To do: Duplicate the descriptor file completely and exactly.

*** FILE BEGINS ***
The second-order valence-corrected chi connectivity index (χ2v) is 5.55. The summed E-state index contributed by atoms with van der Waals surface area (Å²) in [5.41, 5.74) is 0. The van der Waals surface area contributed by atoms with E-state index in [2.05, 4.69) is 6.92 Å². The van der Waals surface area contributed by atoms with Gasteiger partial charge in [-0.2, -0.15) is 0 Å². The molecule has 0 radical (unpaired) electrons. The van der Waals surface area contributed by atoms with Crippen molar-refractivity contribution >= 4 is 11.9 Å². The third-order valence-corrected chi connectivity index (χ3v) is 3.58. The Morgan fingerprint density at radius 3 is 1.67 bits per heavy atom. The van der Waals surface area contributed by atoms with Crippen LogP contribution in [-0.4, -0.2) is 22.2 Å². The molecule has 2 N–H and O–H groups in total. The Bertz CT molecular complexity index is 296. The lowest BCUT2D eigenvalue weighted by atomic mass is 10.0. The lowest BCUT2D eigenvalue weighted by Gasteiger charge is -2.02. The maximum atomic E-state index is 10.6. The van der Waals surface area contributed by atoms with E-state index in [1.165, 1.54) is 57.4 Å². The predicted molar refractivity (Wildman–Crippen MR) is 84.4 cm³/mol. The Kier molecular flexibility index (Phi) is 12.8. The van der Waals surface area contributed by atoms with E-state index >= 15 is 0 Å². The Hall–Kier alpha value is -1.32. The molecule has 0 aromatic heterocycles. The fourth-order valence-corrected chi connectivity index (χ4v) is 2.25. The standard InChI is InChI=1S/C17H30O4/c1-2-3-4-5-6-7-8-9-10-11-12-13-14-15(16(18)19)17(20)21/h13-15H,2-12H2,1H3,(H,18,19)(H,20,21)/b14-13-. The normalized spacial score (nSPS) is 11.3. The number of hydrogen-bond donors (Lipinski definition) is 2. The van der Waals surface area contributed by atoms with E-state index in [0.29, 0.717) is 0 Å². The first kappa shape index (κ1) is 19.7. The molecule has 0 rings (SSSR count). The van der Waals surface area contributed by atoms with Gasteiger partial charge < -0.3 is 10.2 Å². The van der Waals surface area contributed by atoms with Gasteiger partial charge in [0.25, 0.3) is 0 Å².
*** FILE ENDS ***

The second-order valence-corrected chi connectivity index (χ2v) is 5.55. The summed E-state index contributed by atoms with van der Waals surface area (Å²) in [5.41, 5.74) is 0. The van der Waals surface area contributed by atoms with E-state index in [2.05, 4.69) is 6.92 Å². The van der Waals surface area contributed by atoms with Gasteiger partial charge in [-0.2, -0.15) is 0 Å². The molecule has 0 radical (unpaired) electrons. The van der Waals surface area contributed by atoms with Crippen molar-refractivity contribution >= 4 is 11.9 Å². The third-order valence-corrected chi connectivity index (χ3v) is 3.58. The Morgan fingerprint density at radius 3 is 1.67 bits per heavy atom. The van der Waals surface area contributed by atoms with Crippen LogP contribution in [-0.4, -0.2) is 22.2 Å². The molecule has 2 N–H and O–H groups in total. The Bertz CT molecular complexity index is 296. The lowest BCUT2D eigenvalue weighted by atomic mass is 10.0. The lowest BCUT2D eigenvalue weighted by Gasteiger charge is -2.02. The maximum atomic E-state index is 10.6. The van der Waals surface area contributed by atoms with E-state index in [1.165, 1.54) is 57.4 Å². The predicted molar refractivity (Wildman–Crippen MR) is 84.4 cm³/mol. The Kier molecular flexibility index (Phi) is 12.8. The van der Waals surface area contributed by atoms with E-state index >= 15 is 0 Å². The Hall–Kier alpha value is -1.32. The molecule has 0 aromatic heterocycles. The fourth-order valence-corrected chi connectivity index (χ4v) is 2.25. The standard InChI is InChI=1S/C17H30O4/c1-2-3-4-5-6-7-8-9-10-11-12-13-14-15(16(18)19)17(20)21/h13-15H,2-12H2,1H3,(H,18,19)(H,20,21)/b14-13-. The normalized spacial score (nSPS) is 11.3. The number of hydrogen-bond donors (Lipinski definition) is 2. The van der Waals surface area contributed by atoms with E-state index in [0.29, 0.717) is 0 Å². The first kappa shape index (κ1) is 19.7. The molecule has 0 rings (SSSR count). The van der Waals surface area contributed by atoms with Gasteiger partial charge < -0.3 is 10.2 Å². The van der Waals surface area contributed by atoms with Gasteiger partial charge in [0.25, 0.3) is 0 Å².